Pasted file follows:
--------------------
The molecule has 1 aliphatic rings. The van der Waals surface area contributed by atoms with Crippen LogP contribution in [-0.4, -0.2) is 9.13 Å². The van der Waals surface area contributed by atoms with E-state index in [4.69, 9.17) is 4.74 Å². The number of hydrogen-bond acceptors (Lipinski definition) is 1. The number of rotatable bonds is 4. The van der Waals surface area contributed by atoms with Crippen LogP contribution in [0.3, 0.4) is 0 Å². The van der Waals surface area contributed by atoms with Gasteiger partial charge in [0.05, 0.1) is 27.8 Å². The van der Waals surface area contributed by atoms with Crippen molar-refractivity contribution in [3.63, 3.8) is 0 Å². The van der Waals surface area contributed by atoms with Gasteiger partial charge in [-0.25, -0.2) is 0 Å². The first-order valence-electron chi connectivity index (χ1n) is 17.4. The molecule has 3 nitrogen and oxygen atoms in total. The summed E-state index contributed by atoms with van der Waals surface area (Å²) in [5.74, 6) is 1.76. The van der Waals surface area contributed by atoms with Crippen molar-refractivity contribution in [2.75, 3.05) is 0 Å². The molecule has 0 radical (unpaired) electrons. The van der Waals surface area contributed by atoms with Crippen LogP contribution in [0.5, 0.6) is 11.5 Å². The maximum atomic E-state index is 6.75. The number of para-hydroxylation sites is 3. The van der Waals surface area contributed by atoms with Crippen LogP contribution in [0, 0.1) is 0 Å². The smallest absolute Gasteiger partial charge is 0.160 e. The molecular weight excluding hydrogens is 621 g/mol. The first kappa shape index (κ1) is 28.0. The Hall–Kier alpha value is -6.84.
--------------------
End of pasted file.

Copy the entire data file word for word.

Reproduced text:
The molecule has 1 aliphatic rings. The van der Waals surface area contributed by atoms with Crippen LogP contribution in [-0.4, -0.2) is 9.13 Å². The van der Waals surface area contributed by atoms with E-state index in [4.69, 9.17) is 4.74 Å². The number of hydrogen-bond acceptors (Lipinski definition) is 1. The number of rotatable bonds is 4. The van der Waals surface area contributed by atoms with Crippen LogP contribution in [0.3, 0.4) is 0 Å². The van der Waals surface area contributed by atoms with Gasteiger partial charge in [0.05, 0.1) is 27.8 Å². The van der Waals surface area contributed by atoms with Crippen molar-refractivity contribution in [3.63, 3.8) is 0 Å². The van der Waals surface area contributed by atoms with Gasteiger partial charge in [-0.25, -0.2) is 0 Å². The first-order valence-electron chi connectivity index (χ1n) is 17.4. The molecule has 3 nitrogen and oxygen atoms in total. The summed E-state index contributed by atoms with van der Waals surface area (Å²) in [5.74, 6) is 1.76. The van der Waals surface area contributed by atoms with Crippen molar-refractivity contribution in [2.75, 3.05) is 0 Å². The molecule has 0 radical (unpaired) electrons. The van der Waals surface area contributed by atoms with Crippen LogP contribution in [0.5, 0.6) is 11.5 Å². The maximum atomic E-state index is 6.75. The number of para-hydroxylation sites is 3. The van der Waals surface area contributed by atoms with Crippen LogP contribution in [0, 0.1) is 0 Å². The smallest absolute Gasteiger partial charge is 0.160 e. The molecular weight excluding hydrogens is 621 g/mol. The first kappa shape index (κ1) is 28.0. The Hall–Kier alpha value is -6.84.